Did you know there is a ransomware attack every 11 seconds, up from 39 seconds in 2019? That’s why Cybersecurity Awareness Month is all about making security a priority. Follow these helpful tips from Stinnett and the National Cybersecurity Alliance.

Cybersecurity is the art of protecting networks, devices, and data from unlawful access or criminal use and the practice of guaranteeing confidentiality, integrity, and availability of information. Communication, transportation, shopping, and medicine are just some of the things that rely on computers systems and the Internet now. Much of your personal information is stored either on your computer, smartphone, tablet or possibly on someone else’s system. Knowing how to protect the information that you have stored is of high importance not just for an individual but for an organization and those in it.

Companies and organizations in the United States, as well as multiple foreign governments, were harmed by theft of intellectual property, trade secrets, and other highly valuable information by Advanced Persistent Threat (APT). By establishing initial access, the APT exploits user and administrator credentials, enables lateral movement within the network, and locates high value assets to exfiltrate data. To reduce risk, network defense procedures should be implemented and comply with best practices. These guidelines can facilitate managing the risk and mitigating the threat.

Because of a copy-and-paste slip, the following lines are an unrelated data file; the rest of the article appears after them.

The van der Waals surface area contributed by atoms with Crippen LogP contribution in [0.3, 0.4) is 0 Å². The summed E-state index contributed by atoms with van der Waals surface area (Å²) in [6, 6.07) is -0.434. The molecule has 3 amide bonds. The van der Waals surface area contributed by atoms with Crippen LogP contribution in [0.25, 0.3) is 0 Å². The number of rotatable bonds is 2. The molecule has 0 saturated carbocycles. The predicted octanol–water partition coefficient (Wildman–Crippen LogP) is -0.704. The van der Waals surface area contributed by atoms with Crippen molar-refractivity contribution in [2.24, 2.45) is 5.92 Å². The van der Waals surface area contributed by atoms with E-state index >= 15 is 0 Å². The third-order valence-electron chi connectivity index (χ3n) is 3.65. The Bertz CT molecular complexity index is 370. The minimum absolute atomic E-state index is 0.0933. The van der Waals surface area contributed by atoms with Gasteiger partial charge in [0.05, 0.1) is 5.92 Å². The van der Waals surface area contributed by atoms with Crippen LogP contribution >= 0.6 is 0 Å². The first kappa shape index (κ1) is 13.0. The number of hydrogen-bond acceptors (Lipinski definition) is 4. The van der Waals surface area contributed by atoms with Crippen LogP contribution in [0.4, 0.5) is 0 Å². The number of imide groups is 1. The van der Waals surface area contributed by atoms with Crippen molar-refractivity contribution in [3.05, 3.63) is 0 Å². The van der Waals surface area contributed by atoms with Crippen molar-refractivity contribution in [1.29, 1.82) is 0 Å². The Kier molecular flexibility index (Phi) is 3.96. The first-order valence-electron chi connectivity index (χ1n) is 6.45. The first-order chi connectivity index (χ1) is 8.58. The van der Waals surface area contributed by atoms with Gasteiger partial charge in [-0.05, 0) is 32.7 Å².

• By stealing compromised credentials, an attacker can obtain victim identity information
• Criminals create new email accounts and hack existing ones to conduct social engineering attacks
• Spear phishing emails are sent containing malware and malicious attachments
• Malware is used to exploit various common vulnerabilities and exposures by exploiting software vulnerabilities in applications

• Use antivirus software.  It’s an important protective measure useful against cyber criminals and malicious threats. It can automatically detect, quarantine, and remove types of malware.
• Keep software up to date. Attackers have been known to take advantage of well-known problems and vulnerabilities.
• Utilize a firewall. Firewalls can prevent some attacks by limiting malicious traffic before it can enter a computer.
• Utilize strong passwords. Creating passwords that will be difficult for cybercriminals to guess is vital. Use different passwords for different programs and devices. It is also best to use long, strong passphrases or passwords that consist of at least 15 to 16 characters.
• Double your login protection. Enable multi-factor authentication (MFA) to ensure that the only person who has access to your account is you. Use it for email, banking, social media, and any other service that requires logging in.
• Watch for Phishing. The goal is to gain information about you and use your information to make unauthorized purchases or gain access to a secure system. Be suspicious of unexpected emails and always check email address sources to make sure the email is not coming from a fake website.